and Missouri are both at danger line
and by morning arc expected to break
over the banks. Some of the lowest
places are already covered with several
Inches of water.
The Kaw River at midnight was rlnlng
at the rate of an Inch an hour. The Belt
Line pile bridge la endangered and will
likely go out for the seventh time since
the flood of 1903.
Boom of 150,000,000 Feet About to
Break Loose.
MINNEAPOLIS. July S. With an aver
age rise of nearly half a foot daily for
the past week, which has resulted In the
Hooding of factories and other buildings
along the shore of the river at this point,
the water continues to riw. and before
night Is spent will undoubtedly reach the
danger point, which is 14 feet. It was
only two Inches from that line late to
night. There Is the greatest fear In regard to
the Jam at Brainerd. If it should break,
the ramparts of Little Falls would bo
swept away. The town would be practi
cally wiped off the may and the Camden
ylace boom would hurl its 150 fTO.OOO feet
cf water down on Minneapolis.
Governor Takes French Leave and
Insurgents Unruly.
(Special.) Anotner engagement be
tween the Insurgents and the govern
ment troops has taken place In the
Barahona district. Tho government has
lost two Important generals In the
fight. ' The rebels retired In good
order to the wood . The i'nito-.l F'.ates
cruiser has landed marines who are
guarding the Custom-House. Tho Santo
Domingo government is flooding I?nr
ahona with troops and field piecos. The
ristrlct is not an easy place In which
to handle Insurgents.
The Governor of Barahona his de
serted his post. His nest became too
warm for him.
Governor Magoon Rushes Work.
PANAMA, July 8. Governor Magoon,
desiring to profit by the present propitious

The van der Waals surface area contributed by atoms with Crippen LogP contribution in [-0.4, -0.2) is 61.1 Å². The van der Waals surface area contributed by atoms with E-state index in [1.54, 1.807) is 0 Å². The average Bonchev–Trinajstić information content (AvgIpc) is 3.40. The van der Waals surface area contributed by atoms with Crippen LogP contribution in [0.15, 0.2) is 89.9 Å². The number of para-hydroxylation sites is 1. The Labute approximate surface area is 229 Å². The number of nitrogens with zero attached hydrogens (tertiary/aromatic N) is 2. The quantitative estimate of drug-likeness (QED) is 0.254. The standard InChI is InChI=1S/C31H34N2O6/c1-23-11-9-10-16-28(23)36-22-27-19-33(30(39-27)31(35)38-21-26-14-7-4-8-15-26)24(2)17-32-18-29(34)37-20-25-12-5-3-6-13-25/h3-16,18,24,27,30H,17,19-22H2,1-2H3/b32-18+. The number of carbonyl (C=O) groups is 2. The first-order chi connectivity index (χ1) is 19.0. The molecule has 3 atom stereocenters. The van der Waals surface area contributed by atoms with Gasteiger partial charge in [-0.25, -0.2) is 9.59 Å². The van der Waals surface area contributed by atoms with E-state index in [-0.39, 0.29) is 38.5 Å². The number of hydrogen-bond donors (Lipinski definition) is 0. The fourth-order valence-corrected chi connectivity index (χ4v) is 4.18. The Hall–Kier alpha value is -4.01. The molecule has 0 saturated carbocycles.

conditions and stamp out yellow fever,
has issued orders to the superintendents
of the engineering, sanitary and other
districts to devote their energies to the
rapid completion of all work in their
respective departments connected with
the sanitation of the isthmus. Several
hundred men have been added to the
force employed in perfecting the drain-
age and water supply of Panama, in
building comfortable headquarters for
the calial employes, are filling In swamps
and cutting the underbrush -about Colon
and around all the camps In the zone.
Bay City Plumber Killed and Two
Helpers Injured.
SAN FANCISCO. July S. One man was
killed and two others Injured through
the collapse of a new four-story frame
building at Ninth and Tehama streets
late this afternoon. The structure, the
lower floor of which -had been arranged
for stores and the upper floors for a
lodging-house, had been completed all
but the plumbing.
Samuel Cowap, a plumbpr. and Dennis
H organ and Morris Garguilo. two helpers,
were working in the building today put
ting pipes, when the structure suddenly
collapsed -without warning. Cowap was
in the basement and made a desperate
aWcmpt to reach the street when he heard
the. crash of timbers but got only a few
feet away from where he was working
when the falling walls crushed him to
Dennis Horgan and Morris Garguilo.
Cowap's helpers, were In another part of
the building. Horgan sustained a broken
log but Garguilo escaped with severe
lacerations and bruises.
A telopbone lineman engaged In putting
wires Into the building narrowly escaped.
The police declare the cause of the col
lapse was due to criminal neglect and
defects in the construction of the build
ing. The contractor who erected the
building, states that the collapse was
caused by the warping of the walls of
an old building adjoining which crushed
in the side of the new structure.
School Superintendent and Wife Arc